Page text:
The Expired Meter by Stephen Obler...

We were on our third of five evenings during this set of 4pm x 12am tours.

Back then NYPD worked around the clock.

No steady tours or Steady RDO’s (Regular Days Off).

They called it “The Nine Squad Chart”.

It really fucked up your body.

And it probably fucked up your head as well.

But then again, what kind of normal person becomes a cop?

Anyway, me and Jimmy were sitting in RMP (Radio Motor Patrol) 1715.

RMP 1715 was a blue and white Plymouth that knew every bump and pothole that existed within the confines of Manhattan’s 13th Pct.

That was us, our sector: known on the police radio as 13 Edward, aka “Lowlife”.

We were facing west parked on West 23rd Street west of Madison Square Park.

Back then Madison Square Park was a cruising stroll for Rectal Rangers.

I believe we were eating Ray’s Famous Pizza and drinking Coke.

I guess Jimmy had his Rum and Coke.

We had just responded to a 10-8 from the Lieutenant on the desk.

Translation: 10-2 meant return to command.

Translation: 10-8 meant 10-2 with a six pack.

We went to the Bodega for the six pack where everything was on the arm (Free).

The Lieutenant was an old, miserable, drunk, shanty Irish fuck.

But what do you expect; he was doing five midnight tours every three weeks.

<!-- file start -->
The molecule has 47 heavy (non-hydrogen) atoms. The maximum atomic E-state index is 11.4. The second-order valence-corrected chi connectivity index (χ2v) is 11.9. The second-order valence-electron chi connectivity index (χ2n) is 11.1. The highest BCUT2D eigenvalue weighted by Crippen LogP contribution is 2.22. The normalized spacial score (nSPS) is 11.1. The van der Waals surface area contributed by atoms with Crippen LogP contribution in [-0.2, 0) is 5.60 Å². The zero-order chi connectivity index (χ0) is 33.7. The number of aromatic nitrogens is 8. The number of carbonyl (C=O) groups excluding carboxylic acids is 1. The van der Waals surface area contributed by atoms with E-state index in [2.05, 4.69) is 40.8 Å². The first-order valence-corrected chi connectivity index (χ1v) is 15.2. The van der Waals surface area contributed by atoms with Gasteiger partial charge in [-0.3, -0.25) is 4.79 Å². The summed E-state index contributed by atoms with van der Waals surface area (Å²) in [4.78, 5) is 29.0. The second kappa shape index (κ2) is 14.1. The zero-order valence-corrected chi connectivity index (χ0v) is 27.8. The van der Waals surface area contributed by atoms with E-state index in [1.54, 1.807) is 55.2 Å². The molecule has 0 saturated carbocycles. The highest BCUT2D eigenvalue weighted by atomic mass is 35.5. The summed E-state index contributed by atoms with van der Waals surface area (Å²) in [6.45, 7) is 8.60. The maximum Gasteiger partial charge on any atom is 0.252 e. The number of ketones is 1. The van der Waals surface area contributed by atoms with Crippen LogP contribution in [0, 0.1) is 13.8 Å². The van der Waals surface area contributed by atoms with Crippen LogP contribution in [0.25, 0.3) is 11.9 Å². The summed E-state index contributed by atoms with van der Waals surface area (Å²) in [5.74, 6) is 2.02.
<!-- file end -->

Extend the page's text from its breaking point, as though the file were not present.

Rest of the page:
It was a quiet Tuesday in the late spring of 1984, warm enough to have the windows open, but not hot enough to make the smells of the street unbearable.

Back then this area of Chelsea was dead weekdays after 9 pm.

Chelsea was not yet overrun with Liberal Douche Bag Yuppie Cock Breathes.

The radio was quiet and we were just chillin’ until we could take a slow mope back to the station house and go EOT (End of Tour).

I remember the quiet of the radio was broken by the monotone voice of the civilian dispatcher.

Emanating from One Police Plaza, Radio Zone Two, he spoke with total disinterest:

“In the 10th precinct, man with a rifle in the projects West 26 street & 9th Avenue, no callback…10 George?”  Then an anxious voice responded, “10 George, we’re around the corner and will take it.”

There were a few moments of dead air; then crackling over the radio as 10 George transmitted:

“He’s goin’ down 9th Avenue in a blue van.”  The radio transmission was punctuated by a loud whoop whoop of the siren.

“He’s makin’ a left on to 23rd Street.”  I then looked up and saw a van coming towards us followed by an RMP with the turret lights ablaze.

They’re about three blocks away.

Jimmy threw his pizza and “Coke” out the window, put RMP 1715 into drive and slammed on the gas in one swift and fluid move.

I switched on the turret lights, and finished my pizza (YUM).

We watched as the van made a right turn going downtown the wrong way on 6th Avenue.

10 George followed.

As we raced down 6th Avenue, the pursuit then turned east on West 20th Street.

As we turned on to West 20th Street, we noticed the van and the 10 Pct. RMP empty, with doors open.

Jimmy pointed out that there’s a guy running towards 5th Avenue.

We raced and jumped out of the car as he turned and ran uptown on 5th Avenue.

I tackled him and he started to resist, I cuffed his right hand.